(Bloomberg) -- Taiwan’s weakening economic outlook could spell the end of a rally for the island’s currency as investors reassess optimistic wagers on China’s reopening and a recovery in global demand for semiconductors.

The island’s dollar is near its strongest level since late June after rallying along with emerging-market peers on signs that global interest rates are reaching their peak. But Taiwan’s darkening economic outlook and mounting tension between the US and China threaten to cap further gains, analysts said.

“Taiwan’s economic outlook remains weak and while it has seen equity inflows recently, the tech cycle is yet to turn and geopolitics will continue to weigh,” said Eddie Cheung, senior emerging markets strategist at Credit Agricole in Hong Kong. He said the currency is likely to weaken past 30 per dollar in the coming weeks as traders pare optimistic bets on China’s reopening. The Taiwan dollar traded at 29.90 per dollar on Saturday.

The headwinds for the Taiwan dollar are mirrored by challenges facing other regional peers, boosting the chance the greenback can mount a comeback in Asia. South Korea’s won will also be affected by falling demand from semiconductors, while pressure on current-account deficits look set to weigh on India’s rupee and the Philippine peso.

The rally has already taken Taiwan’s currency into overbought territory versus the greenback, according to slow stochastics, a technical momentum indicator, indicating it may struggle to make further near-term gains. Technical resistance around 29.02 per dollar, the May 31 high, is also poised to cap any advance.

Taiwan — where chipmakers including Taiwan Semiconductor Manufacturing Co. are major contributors to the economy — benefited from the pandemic-fueled surge in demand for electronics. But orders for the island’s cutting-edge technology have since waned, and TSMC rival Samsung Electronics Co. recently warned that a recovery for the chip sector will be delayed until the second half of 2023.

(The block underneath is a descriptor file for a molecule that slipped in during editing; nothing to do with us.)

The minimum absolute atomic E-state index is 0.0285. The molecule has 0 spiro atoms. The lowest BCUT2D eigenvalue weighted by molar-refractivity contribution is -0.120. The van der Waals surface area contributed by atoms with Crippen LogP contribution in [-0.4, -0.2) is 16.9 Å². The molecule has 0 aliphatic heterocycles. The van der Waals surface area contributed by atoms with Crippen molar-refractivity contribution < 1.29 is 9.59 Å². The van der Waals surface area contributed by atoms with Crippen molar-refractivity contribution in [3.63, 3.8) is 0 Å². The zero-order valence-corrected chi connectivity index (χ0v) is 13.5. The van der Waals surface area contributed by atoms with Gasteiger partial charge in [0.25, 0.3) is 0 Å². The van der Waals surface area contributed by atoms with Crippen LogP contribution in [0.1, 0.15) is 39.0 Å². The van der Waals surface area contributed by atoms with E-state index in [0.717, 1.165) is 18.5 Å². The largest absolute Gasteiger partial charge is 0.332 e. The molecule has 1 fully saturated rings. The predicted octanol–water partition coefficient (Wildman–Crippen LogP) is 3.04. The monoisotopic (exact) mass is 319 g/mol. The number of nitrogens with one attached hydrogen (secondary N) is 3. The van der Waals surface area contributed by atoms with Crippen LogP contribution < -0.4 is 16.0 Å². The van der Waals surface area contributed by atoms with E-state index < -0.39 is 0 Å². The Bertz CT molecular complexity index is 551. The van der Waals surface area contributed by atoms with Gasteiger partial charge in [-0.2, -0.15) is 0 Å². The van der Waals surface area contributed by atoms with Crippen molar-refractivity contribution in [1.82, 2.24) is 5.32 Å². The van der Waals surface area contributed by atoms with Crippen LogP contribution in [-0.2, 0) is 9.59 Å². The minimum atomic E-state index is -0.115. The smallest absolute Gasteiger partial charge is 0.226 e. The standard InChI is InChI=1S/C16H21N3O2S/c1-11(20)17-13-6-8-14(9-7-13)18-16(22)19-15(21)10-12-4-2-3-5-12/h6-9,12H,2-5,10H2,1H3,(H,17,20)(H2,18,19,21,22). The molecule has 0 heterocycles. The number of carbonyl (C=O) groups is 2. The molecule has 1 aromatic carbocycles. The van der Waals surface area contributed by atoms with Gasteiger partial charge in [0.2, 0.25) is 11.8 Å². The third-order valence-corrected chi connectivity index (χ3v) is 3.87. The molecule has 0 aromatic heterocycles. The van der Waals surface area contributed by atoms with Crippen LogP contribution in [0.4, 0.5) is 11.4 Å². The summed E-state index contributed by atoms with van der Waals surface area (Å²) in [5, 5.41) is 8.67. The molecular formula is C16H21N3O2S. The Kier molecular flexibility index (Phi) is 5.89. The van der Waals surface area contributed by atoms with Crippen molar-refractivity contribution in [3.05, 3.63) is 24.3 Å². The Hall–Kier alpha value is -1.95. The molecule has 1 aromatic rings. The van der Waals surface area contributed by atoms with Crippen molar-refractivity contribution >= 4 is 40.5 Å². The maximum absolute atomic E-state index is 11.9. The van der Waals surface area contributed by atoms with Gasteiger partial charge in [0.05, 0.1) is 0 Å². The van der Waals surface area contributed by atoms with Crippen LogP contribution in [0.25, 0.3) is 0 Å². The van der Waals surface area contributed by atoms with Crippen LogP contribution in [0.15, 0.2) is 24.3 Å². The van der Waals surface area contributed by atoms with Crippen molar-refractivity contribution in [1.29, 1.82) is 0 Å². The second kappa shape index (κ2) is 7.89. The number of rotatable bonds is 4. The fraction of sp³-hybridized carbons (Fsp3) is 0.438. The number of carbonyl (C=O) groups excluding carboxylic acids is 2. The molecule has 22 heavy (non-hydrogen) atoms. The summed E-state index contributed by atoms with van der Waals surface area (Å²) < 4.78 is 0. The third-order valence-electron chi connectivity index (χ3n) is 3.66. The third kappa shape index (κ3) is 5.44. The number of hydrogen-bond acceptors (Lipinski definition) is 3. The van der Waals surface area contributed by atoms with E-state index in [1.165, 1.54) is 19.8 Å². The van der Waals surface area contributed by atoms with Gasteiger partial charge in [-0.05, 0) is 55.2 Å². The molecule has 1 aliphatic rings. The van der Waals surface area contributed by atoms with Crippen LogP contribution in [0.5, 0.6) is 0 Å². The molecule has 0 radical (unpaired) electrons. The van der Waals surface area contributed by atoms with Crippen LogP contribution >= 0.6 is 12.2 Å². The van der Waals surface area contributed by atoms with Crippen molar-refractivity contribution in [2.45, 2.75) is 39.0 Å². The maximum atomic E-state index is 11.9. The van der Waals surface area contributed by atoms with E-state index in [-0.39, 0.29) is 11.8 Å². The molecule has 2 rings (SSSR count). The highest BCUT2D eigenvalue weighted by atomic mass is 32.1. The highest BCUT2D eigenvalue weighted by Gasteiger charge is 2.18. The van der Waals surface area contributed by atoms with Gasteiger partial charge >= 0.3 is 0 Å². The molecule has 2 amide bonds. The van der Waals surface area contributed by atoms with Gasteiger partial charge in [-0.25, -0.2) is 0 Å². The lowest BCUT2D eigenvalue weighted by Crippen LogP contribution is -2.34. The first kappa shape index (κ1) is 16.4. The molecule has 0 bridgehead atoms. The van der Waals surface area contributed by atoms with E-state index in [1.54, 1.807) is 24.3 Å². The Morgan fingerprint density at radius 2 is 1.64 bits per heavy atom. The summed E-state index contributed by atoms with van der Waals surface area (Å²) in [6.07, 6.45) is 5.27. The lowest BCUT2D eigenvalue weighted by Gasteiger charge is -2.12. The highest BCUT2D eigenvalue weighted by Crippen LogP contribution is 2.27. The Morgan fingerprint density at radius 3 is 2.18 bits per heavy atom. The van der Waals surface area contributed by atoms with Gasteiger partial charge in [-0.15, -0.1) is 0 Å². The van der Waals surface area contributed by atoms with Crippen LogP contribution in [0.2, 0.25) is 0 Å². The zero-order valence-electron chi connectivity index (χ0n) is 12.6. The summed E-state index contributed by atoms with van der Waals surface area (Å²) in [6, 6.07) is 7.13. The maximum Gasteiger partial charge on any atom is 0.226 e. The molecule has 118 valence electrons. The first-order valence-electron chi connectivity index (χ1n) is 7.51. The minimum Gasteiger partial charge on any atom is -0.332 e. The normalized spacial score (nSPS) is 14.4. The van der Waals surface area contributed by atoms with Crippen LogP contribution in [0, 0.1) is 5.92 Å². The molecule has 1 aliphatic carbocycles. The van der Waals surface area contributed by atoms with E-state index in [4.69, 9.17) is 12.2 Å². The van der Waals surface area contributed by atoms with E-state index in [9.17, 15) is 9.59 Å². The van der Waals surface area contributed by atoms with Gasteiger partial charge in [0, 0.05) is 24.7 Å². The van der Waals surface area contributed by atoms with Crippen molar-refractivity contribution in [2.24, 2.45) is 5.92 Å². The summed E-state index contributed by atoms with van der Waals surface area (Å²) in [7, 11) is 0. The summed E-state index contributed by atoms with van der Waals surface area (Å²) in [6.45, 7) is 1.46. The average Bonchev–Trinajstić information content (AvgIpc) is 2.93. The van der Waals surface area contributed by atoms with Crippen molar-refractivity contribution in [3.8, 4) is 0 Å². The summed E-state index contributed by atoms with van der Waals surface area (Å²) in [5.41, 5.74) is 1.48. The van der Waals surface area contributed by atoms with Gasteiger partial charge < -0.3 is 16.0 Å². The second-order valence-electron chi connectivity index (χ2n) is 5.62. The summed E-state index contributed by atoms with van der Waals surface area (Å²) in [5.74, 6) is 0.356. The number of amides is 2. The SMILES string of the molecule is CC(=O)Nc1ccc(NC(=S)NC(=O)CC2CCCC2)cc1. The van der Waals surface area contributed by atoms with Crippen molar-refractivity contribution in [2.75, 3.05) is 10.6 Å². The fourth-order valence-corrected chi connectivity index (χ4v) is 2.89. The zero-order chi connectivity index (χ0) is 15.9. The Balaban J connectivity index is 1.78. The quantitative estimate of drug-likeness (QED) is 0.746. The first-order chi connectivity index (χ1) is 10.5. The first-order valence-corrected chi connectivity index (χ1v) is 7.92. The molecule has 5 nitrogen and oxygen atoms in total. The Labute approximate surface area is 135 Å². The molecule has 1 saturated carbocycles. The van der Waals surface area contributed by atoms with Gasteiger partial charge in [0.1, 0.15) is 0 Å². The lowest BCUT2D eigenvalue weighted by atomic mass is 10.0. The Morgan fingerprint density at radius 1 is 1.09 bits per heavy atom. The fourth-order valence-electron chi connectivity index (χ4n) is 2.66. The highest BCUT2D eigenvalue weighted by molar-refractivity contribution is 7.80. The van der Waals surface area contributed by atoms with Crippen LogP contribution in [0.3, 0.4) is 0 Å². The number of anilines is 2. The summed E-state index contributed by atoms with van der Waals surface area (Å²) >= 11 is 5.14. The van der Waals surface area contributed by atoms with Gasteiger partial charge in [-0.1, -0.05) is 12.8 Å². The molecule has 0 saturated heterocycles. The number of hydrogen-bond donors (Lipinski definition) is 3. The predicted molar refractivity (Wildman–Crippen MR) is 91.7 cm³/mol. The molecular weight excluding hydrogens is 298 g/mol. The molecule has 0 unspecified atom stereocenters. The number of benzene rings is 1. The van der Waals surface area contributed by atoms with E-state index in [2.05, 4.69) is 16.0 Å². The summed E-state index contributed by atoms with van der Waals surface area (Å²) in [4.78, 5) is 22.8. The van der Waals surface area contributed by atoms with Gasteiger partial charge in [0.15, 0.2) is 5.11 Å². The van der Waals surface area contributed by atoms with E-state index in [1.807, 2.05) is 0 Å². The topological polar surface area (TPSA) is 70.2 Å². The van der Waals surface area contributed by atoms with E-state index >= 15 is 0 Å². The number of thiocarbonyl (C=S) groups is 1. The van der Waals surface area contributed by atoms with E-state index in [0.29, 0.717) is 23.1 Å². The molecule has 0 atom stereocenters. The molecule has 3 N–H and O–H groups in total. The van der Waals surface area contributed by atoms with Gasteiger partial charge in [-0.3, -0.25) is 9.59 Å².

Investors will get their latest reading on the health of the island’s economy when Taiwan releases trade data on Tuesday, with economists expecting January exports to slump 20.3% from a year earlier, according to estimates compiled by Bloomberg.

Taiwan’s dollar benefited from “a catch-up rally amid favorable circumstances to overall emerging currencies,” said Kiyong Seong, lead Asia macro strategist at Societe Generale in Hong Kong. Seong expects a pullback in emerging-market currencies in the second quarter as slowing global growth replaces China’s reopening as the dominant theme.

“Taiwan macro continues to trend weaker in this semiconductor downcycle, and destocking may not be over in the first half,” keeping the currency under pressure, said Stephen Chiu, chief Asia FX & rates strategist at Bloomberg Intelligence. 

Here are the key Asian economic data due this week:

  • Monday, Feb 6: Australia Retail Sales Ex Inflation, Thailand CPI, Indonesian GDP
  • Tuesday, Feb 7: Japan Household Spending, Australia Exports, RBA Decision, Malaysia Industrial Output, Taiwan Exports
  • Wednesday, Feb 8: South Korea BoP, Japan BoP, Philippine Unemployment Rate, RBI Decision
  • Thursday, Feb 9: Taiwan CPI/PPI
  • Friday, Feb 10: Japan PPI, China CPI/PPI, Malaysia GDP

--With assistance from David Finnerty and Betty Hou.

©2023 Bloomberg L.P.